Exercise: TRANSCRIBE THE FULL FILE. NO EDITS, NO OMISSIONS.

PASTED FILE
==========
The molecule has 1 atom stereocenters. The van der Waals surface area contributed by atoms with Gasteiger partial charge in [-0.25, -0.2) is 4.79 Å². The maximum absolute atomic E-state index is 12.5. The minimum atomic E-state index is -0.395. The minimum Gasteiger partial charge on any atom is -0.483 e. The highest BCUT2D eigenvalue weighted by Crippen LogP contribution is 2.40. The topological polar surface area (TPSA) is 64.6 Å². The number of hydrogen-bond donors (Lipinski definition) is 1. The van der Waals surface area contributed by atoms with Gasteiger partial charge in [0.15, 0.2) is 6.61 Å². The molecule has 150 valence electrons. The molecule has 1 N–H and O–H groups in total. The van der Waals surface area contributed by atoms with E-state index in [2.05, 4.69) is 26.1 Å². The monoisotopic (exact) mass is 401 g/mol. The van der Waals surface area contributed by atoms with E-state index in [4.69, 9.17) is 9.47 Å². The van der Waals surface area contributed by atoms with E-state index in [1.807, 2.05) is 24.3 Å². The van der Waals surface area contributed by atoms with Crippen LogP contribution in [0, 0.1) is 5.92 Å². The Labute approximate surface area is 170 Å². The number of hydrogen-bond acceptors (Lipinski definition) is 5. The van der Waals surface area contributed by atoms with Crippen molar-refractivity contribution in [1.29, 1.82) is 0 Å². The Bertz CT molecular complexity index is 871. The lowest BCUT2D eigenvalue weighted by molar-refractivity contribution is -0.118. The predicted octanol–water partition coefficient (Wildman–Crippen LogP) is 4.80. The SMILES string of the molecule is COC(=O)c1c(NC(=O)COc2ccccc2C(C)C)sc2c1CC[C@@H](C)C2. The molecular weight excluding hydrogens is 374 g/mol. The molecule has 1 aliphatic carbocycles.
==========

The molecule has 1 atom stereocenters. The van der Waals surface area contributed by atoms with Gasteiger partial charge in [-0.25, -0.2) is 4.79 Å². The maximum absolute atomic E-state index is 12.5. The minimum atomic E-state index is -0.395. The minimum Gasteiger partial charge on any atom is -0.483 e. The highest BCUT2D eigenvalue weighted by Crippen LogP contribution is 2.40. The topological polar surface area (TPSA) is 64.6 Å². The number of hydrogen-bond donors (Lipinski definition) is 1. The van der Waals surface area contributed by atoms with Gasteiger partial charge in [0.15, 0.2) is 6.61 Å². The molecule has 150 valence electrons. The molecule has 1 N–H and O–H groups in total. The van der Waals surface area contributed by atoms with E-state index in [2.05, 4.69) is 26.1 Å². The monoisotopic (exact) mass is 401 g/mol. The van der Waals surface area contributed by atoms with E-state index in [4.69, 9.17) is 9.47 Å². The van der Waals surface area contributed by atoms with E-state index in [1.807, 2.05) is 24.3 Å². The van der Waals surface area contributed by atoms with Crippen LogP contribution in [0, 0.1) is 5.92 Å². The Labute approximate surface area is 170 Å². The number of hydrogen-bond acceptors (Lipinski definition) is 5. The van der Waals surface area contributed by atoms with Crippen molar-refractivity contribution in [1.29, 1.82) is 0 Å². The Bertz CT molecular complexity index is 871. The lowest BCUT2D eigenvalue weighted by molar-refractivity contribution is -0.118. The predicted octanol–water partition coefficient (Wildman–Crippen LogP) is 4.80. The SMILES string of the molecule is COC(=O)c1c(NC(=O)COc2ccccc2C(C)C)sc2c1CC[C@@H](C)C2. The molecular weight excluding hydrogens is 374 g/mol. The molecule has 1 aliphatic carbocycles.